Alcatraz hosts works of Chinese dissident artist Ai Weiwei

ALCATRAZ — One of China’s most famous dissidents has appropriated the United States’ most famous former prison as a way to highlight the plight of activists held in detention.

Starting Sept. 27, the former island penitentiary turned U.S. national park in San Francisco Bay will offer visitors the opportunity to view seven installations custom-designed by the artist and activist Ai Weiwei.

Ai, for decades a critic of the Chinese government’s record on free speech and human rights, created the pieces without ever having visited Alcatraz. He has been banned from leaving China since his 81-day detention there in 2011.

The exhibit, called @Large, reflects the sting and isolation of detention with works like the massive “Trace,” featuring portraits of 176 activists and political prisoners built entirely from 1.2 million Lego bricks.

“When people are detained for their beliefs, you get a sense of isolation, that you’re being forgotten by the world,” said Cheryl Haines, founding executive director of the FOR-SITE Foundation, organizer of the exhibit.

“It’s his eloquent way of saying ‘We have not forgotten about you,’” Haines said of Ai’s “Trace.”

Another work, “Stay Tuned,” spans 12 single-block cells, each outfitted with a stool and speakers that play a different recording from artists who have been detained, including the Russian feminist punk band Pussy Riot.

After Haines approached Ai about creating an exhibit at Alcatraz, the entire project came together in about 9 months, much faster than the typical two- to three-year time frame.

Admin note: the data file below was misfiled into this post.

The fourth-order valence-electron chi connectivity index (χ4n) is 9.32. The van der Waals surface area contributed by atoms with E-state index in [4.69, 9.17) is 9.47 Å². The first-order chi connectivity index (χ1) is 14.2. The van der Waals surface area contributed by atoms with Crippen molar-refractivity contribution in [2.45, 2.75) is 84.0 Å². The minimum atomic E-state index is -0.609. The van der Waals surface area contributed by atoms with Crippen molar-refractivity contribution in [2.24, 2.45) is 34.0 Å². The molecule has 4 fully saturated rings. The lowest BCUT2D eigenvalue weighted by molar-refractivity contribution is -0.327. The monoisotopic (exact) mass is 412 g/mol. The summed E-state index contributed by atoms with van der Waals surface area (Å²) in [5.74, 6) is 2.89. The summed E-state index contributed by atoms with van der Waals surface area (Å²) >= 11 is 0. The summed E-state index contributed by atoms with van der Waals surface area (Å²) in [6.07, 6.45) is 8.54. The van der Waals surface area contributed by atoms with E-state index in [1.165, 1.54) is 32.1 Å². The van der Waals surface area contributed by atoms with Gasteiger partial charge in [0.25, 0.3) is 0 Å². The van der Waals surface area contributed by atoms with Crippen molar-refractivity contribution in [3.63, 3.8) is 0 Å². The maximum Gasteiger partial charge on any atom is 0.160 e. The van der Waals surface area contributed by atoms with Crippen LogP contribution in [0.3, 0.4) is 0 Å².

The artist is subject to travel restrictions and it is unclear when they will be lifted. When asked why Ai was not allowed to attend the event in San Francisco, China’s Foreign Ministry spokeswoman Hua Chunying said she does not understand “the relevant situation.”

“China is a country ruled by law,” Hua said. “The relevant departments, in accordance with Chinese laws and regulations on entering and exiting the country, deal with the entry and exit of Chinese citizens.”

The Alcatraz exhibit expands on themes Ai, 57, had explored throughout his career as well as in an exhibit earlier this year in Berlin, which featured a reproduction of the white cell where he was held by Chinese authorities. In the latest work, the focus remains more on the experiences of other detainees.

The installations cover four areas in Alcatraz, including three that are typically blocked from the public.

The infamous former prison, with thousands of visitors a day, also hosts a bird sanctuary, making it necessary for organizers to assemble the works without the machinery they might have otherwise used.

“Refraction,” a five-ton sculpture that incorporates teapots and reflective panels from solar cookers in Tibet, required painstaking manual labor to install. The sculpture also stands behind Plexiglas, partly to avoid disturbing the Brandt’s Cormorant birds nesting nearby.

Ai is best-known for his part in designing the Bird’s Nest stadium for the 2008 Beijing Olympics.

(Additional reporting by Megha Rajagopalan in Beijing; editing by Gunna Dickson)

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